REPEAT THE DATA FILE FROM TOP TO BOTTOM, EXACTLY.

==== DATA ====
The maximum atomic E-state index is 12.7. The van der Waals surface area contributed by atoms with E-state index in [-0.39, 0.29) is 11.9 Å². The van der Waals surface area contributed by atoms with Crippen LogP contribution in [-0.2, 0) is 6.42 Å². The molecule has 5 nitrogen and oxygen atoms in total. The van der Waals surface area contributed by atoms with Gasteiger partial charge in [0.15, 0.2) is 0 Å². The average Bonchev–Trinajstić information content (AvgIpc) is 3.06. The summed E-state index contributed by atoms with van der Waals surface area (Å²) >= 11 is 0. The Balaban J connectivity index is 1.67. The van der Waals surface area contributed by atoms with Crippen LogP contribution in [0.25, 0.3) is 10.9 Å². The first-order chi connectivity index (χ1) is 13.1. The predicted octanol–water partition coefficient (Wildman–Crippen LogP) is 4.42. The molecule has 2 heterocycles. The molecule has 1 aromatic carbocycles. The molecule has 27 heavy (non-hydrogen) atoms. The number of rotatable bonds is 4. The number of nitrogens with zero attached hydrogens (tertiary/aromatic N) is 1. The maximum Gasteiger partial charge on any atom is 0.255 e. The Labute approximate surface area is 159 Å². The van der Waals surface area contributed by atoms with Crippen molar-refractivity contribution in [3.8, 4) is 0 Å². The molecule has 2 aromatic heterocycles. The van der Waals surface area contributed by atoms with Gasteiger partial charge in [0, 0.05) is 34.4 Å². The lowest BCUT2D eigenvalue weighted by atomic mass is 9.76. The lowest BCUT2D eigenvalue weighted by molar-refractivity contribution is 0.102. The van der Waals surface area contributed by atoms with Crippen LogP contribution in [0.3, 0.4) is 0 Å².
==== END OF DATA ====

The maximum atomic E-state index is 12.7. The van der Waals surface area contributed by atoms with E-state index in [-0.39, 0.29) is 11.9 Å². The van der Waals surface area contributed by atoms with Crippen LogP contribution in [-0.2, 0) is 6.42 Å². The molecule has 5 nitrogen and oxygen atoms in total. The van der Waals surface area contributed by atoms with Gasteiger partial charge in [0.15, 0.2) is 0 Å². The average Bonchev–Trinajstić information content (AvgIpc) is 3.06. The summed E-state index contributed by atoms with van der Waals surface area (Å²) >= 11 is 0. The Balaban J connectivity index is 1.67. The van der Waals surface area contributed by atoms with Crippen LogP contribution in [0.25, 0.3) is 10.9 Å². The first-order chi connectivity index (χ1) is 13.1. The predicted octanol–water partition coefficient (Wildman–Crippen LogP) is 4.42. The molecule has 2 heterocycles. The molecule has 1 aromatic carbocycles. The molecule has 27 heavy (non-hydrogen) atoms. The number of rotatable bonds is 4. The number of nitrogens with zero attached hydrogens (tertiary/aromatic N) is 1. The maximum Gasteiger partial charge on any atom is 0.255 e. The Labute approximate surface area is 159 Å². The van der Waals surface area contributed by atoms with Crippen molar-refractivity contribution in [3.8, 4) is 0 Å². The molecule has 2 aromatic heterocycles. The van der Waals surface area contributed by atoms with Gasteiger partial charge in [0, 0.05) is 34.4 Å². The lowest BCUT2D eigenvalue weighted by atomic mass is 9.76. The lowest BCUT2D eigenvalue weighted by molar-refractivity contribution is 0.102. The van der Waals surface area contributed by atoms with Crippen LogP contribution in [0.3, 0.4) is 0 Å².